In part four of The modern GC and the "more for less" dilemma, Lander & Rogers' Practice Group Leader - Consulting, Anthony Kearns looks at procurement of external providers.
The time has finally arrived to talk about procurement of external providers. Hopefully, you are starting to see the logic behind the sequence of these posts. Without doing the work outlined in the first three insights, there is a risk that procurement conversations tend to focus only on reducing the cost of services rather than on enhancing the value of the whole legal supply chain to the organisation. I completely understand the sense of urgency, with CFOs, internal procurement functions and external management consultants all calling for a reduction in overall legal spend. However, as I foreshadowed in the first insight it is worth reflecting on whether this is really a rush to apply a technical solution to an adaptive challenge.
More for less challenge 4: Procurement
There was a time when GCs were left to manage their relationships with external law firms without significant oversight or scrutiny. There was also a time when these were the only external relationships they had to manage. I think we all know these days are now well and truly behind us with Legal now under intense scrutiny and pressure from a variety of sources to show evidence of rigorous procurement processes and performance monitoring. The disaggregation of legal services has also necessitated the procurement of a variety of external services including legal process outsourcing, enabling technology, labour hire, data analytics and document handling. However, the relationship with internal procurement functions can be fraught as GCs have traditionally based their engagement and outsourcing decisions on largely intuitive assessments of performance and relationship factors that do not often align with the rigour and language of professional procurement. In addition, external management consultants, who have traditionally stopped at the door of Legal, suddenly seem to have a lot to say about how Legal should be managed. It is this reality that has led many GCs to appoint Chief Legal Operations Officers and task them with coordinating the procurement of external providers and explaining the value of the entire legal supply chain (including external and internal elements) to the internal procurement function and the business more generally. A task made all the more difficult when the GCs and providers often have difficulty articulating this value proposition themselves. This issue is not going to go away.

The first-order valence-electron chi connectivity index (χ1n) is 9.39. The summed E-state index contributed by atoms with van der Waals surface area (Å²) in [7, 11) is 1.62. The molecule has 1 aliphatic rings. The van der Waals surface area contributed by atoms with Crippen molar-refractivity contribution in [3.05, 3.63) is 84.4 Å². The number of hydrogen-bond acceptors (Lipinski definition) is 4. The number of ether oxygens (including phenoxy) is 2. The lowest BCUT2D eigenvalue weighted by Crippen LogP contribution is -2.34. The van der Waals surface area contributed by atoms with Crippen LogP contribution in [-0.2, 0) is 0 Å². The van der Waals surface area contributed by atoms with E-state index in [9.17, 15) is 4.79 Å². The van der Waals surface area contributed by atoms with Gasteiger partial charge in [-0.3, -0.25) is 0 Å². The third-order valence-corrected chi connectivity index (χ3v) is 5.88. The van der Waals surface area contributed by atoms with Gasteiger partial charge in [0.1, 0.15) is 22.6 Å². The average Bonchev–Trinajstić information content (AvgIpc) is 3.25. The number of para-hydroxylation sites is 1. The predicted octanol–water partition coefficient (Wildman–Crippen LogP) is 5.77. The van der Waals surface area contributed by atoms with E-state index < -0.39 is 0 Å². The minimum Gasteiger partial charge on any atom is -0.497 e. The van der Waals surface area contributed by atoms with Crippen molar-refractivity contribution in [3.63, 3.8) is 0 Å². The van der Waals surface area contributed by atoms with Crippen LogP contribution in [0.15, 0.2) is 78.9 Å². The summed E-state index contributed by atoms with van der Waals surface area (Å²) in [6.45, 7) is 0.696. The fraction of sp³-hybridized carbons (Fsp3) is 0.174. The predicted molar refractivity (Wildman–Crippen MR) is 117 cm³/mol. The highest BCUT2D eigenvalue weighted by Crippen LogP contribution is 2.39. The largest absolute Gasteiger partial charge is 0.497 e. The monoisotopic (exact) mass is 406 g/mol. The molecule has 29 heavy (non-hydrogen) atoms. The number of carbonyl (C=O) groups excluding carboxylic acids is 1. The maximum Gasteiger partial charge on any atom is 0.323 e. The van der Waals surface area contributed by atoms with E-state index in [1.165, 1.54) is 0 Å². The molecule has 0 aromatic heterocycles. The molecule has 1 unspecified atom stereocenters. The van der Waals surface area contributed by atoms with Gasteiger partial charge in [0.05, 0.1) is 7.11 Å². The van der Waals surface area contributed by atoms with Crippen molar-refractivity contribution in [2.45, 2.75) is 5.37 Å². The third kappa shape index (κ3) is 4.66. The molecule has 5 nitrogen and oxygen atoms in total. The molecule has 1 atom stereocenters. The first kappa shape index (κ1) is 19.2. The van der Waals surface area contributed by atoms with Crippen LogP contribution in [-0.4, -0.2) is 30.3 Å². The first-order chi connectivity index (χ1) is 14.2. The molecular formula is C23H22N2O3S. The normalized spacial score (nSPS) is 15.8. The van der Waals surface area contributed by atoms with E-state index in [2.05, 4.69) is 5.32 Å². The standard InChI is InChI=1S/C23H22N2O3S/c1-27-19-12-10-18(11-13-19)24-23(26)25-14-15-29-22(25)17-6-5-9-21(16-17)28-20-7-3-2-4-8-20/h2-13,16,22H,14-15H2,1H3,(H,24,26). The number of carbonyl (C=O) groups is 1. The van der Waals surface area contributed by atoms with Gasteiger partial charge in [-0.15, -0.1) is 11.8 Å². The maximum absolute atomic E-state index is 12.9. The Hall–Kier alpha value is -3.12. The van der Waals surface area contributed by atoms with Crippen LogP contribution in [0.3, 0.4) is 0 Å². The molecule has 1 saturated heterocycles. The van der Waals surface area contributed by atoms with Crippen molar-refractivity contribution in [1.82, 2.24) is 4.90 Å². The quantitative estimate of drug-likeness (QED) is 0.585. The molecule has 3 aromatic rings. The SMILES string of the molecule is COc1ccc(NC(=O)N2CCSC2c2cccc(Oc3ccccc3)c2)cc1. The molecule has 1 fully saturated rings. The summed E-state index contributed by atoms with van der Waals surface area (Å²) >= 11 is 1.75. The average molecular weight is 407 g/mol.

Two years ago I would have said that best practice in meeting this challenge would entail both investing in and positioning expert capability within the legal function to both manage the procurement process and work with the internal procurement function to deliver the right levels of service on the best commercial terms. The rate of growth in the membership of the Corporate Legal Officers Consortium (CLOC) reveals how quickly the CLOO has become a standard role in large legal functions and, once employed, they generally set about reducing the numbers of external providers, implementing a standard procurement process and terms of engagement, agreeing performance standards and monitoring the performance of providers. Sophisticated GCs and CLOOs also enlist the assistance of experts in finance, marketing and process improvement to develop ways to regularly measure and report the value of the contribution made by Legal in a language that the business understands. However, best practice procurement is also about unlocking additional value from any strategic supply chain and should be as much about collaborating with suppliers to realise additional valuable services as it is about increasing the efficiency of what is currently provided. There is still a great opportunity for external providers, CLOOs and GCs to work together to realise greater value from the legal supply chain, and the most sophisticated GCs and CLOOs are shifting the relationship with external providers to one of genuine collaboration in answering both sides of the "more for less" dilemma.
Some time ago I became interested in lean methodology and its application to professional services. In the course of my research I read the fascinating book by Jeffrey Liker called The Toyota Way (audiobook here). I was curious to understand how such profound innovation could emerge from what I understood to be a very traditional and conservative culture. I learned that at the heart of The Toyota Way was honouring the best of Japanese culture as a platform of values from which to challenge assumptions and explore the unknown. The concept I found most beguiling as a westerner and lawyer was Keiretsu, which I understood to be a genuine commitment to every participant in your supply chain enjoying both individual and shared success. At that time, I was providing risk management services to architects and witnessed first-hand the destructive impact of an adversarial approach to procurement on the most valuable thing architects had to offer: their creativity. I remember thinking then (as I do now) that Keiretsu is even more important to the procurement of professional services than it is to the procurement of windscreen wipers.
View other insights in The modern GC and the "more for less" dilemma series here:
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